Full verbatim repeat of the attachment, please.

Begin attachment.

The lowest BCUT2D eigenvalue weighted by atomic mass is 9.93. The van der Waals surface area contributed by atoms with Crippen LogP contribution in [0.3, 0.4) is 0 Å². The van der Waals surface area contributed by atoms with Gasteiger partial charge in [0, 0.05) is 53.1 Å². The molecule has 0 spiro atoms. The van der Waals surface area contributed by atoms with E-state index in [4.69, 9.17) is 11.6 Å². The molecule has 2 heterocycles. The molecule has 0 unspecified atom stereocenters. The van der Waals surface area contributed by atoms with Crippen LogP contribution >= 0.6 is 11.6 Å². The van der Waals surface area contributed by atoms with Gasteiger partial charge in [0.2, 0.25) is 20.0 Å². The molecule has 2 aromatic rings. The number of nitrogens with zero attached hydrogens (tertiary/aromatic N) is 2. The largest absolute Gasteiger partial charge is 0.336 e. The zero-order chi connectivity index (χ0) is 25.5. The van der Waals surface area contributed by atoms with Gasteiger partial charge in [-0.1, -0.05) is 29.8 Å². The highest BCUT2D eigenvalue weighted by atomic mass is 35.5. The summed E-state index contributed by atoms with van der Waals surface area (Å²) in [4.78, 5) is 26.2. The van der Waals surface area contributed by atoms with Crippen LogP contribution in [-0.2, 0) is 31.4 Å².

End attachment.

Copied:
The lowest BCUT2D eigenvalue weighted by atomic mass is 9.93. The van der Waals surface area contributed by atoms with Crippen LogP contribution in [0.3, 0.4) is 0 Å². The van der Waals surface area contributed by atoms with Gasteiger partial charge in [0, 0.05) is 53.1 Å². The molecule has 0 spiro atoms. The van der Waals surface area contributed by atoms with E-state index in [4.69, 9.17) is 11.6 Å². The molecule has 2 heterocycles. The molecule has 0 unspecified atom stereocenters. The van der Waals surface area contributed by atoms with Crippen LogP contribution >= 0.6 is 11.6 Å². The van der Waals surface area contributed by atoms with Gasteiger partial charge in [0.2, 0.25) is 20.0 Å². The molecule has 2 aromatic rings. The number of nitrogens with zero attached hydrogens (tertiary/aromatic N) is 2. The largest absolute Gasteiger partial charge is 0.336 e. The zero-order chi connectivity index (χ0) is 25.5. The van der Waals surface area contributed by atoms with Gasteiger partial charge in [-0.1, -0.05) is 29.8 Å². The highest BCUT2D eigenvalue weighted by atomic mass is 35.5. The summed E-state index contributed by atoms with van der Waals surface area (Å²) in [4.78, 5) is 26.2. The van der Waals surface area contributed by atoms with Crippen LogP contribution in [-0.2, 0) is 31.4 Å².